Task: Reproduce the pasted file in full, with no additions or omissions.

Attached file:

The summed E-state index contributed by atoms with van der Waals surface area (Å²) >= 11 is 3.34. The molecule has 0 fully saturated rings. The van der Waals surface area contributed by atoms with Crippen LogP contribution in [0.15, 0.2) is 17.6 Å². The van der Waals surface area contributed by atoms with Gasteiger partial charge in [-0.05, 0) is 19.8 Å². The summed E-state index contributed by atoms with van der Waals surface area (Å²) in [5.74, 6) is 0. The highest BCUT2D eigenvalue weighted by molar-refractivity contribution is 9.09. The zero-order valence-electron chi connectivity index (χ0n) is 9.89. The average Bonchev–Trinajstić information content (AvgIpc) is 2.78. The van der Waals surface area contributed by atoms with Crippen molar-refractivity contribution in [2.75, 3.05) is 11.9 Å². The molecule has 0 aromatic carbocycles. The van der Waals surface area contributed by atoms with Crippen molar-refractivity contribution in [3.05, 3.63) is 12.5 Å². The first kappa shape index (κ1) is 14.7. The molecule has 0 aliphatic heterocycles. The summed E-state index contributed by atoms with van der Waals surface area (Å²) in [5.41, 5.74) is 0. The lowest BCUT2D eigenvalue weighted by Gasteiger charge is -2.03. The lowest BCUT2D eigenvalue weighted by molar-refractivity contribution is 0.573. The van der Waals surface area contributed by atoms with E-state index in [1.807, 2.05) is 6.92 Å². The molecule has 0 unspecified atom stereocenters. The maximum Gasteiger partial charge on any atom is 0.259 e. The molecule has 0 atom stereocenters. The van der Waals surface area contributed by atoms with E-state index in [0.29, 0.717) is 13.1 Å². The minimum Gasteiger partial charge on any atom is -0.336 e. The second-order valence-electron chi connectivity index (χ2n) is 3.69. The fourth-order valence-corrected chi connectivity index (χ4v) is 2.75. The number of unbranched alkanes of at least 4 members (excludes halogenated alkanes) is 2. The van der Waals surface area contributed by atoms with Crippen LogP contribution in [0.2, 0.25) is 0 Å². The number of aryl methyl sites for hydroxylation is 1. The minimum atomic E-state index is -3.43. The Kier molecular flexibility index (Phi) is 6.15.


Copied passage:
The summed E-state index contributed by atoms with van der Waals surface area (Å²) >= 11 is 3.34. The molecule has 0 fully saturated rings. The van der Waals surface area contributed by atoms with Crippen LogP contribution in [0.15, 0.2) is 17.6 Å². The van der Waals surface area contributed by atoms with Gasteiger partial charge in [-0.05, 0) is 19.8 Å². The summed E-state index contributed by atoms with van der Waals surface area (Å²) in [5.74, 6) is 0. The highest BCUT2D eigenvalue weighted by molar-refractivity contribution is 9.09. The zero-order valence-electron chi connectivity index (χ0n) is 9.89. The average Bonchev–Trinajstić information content (AvgIpc) is 2.78. The van der Waals surface area contributed by atoms with Crippen molar-refractivity contribution in [2.75, 3.05) is 11.9 Å². The molecule has 0 aromatic carbocycles. The van der Waals surface area contributed by atoms with Crippen molar-refractivity contribution in [3.05, 3.63) is 12.5 Å². The first kappa shape index (κ1) is 14.7. The molecule has 0 aliphatic heterocycles. The summed E-state index contributed by atoms with van der Waals surface area (Å²) in [5.41, 5.74) is 0. The lowest BCUT2D eigenvalue weighted by Gasteiger charge is -2.03. The lowest BCUT2D eigenvalue weighted by molar-refractivity contribution is 0.573. The van der Waals surface area contributed by atoms with E-state index in [1.807, 2.05) is 6.92 Å². The molecule has 0 unspecified atom stereocenters. The maximum Gasteiger partial charge on any atom is 0.259 e. The molecule has 0 atom stereocenters. The van der Waals surface area contributed by atoms with E-state index in [0.29, 0.717) is 13.1 Å². The minimum Gasteiger partial charge on any atom is -0.336 e. The second-order valence-electron chi connectivity index (χ2n) is 3.69. The fourth-order valence-corrected chi connectivity index (χ4v) is 2.75. The number of unbranched alkanes of at least 4 members (excludes halogenated alkanes) is 2. The van der Waals surface area contributed by atoms with Crippen LogP contribution in [0.2, 0.25) is 0 Å². The number of aryl methyl sites for hydroxylation is 1. The minimum atomic E-state index is -3.43. The Kier molecular flexibility index (Phi) is 6.15.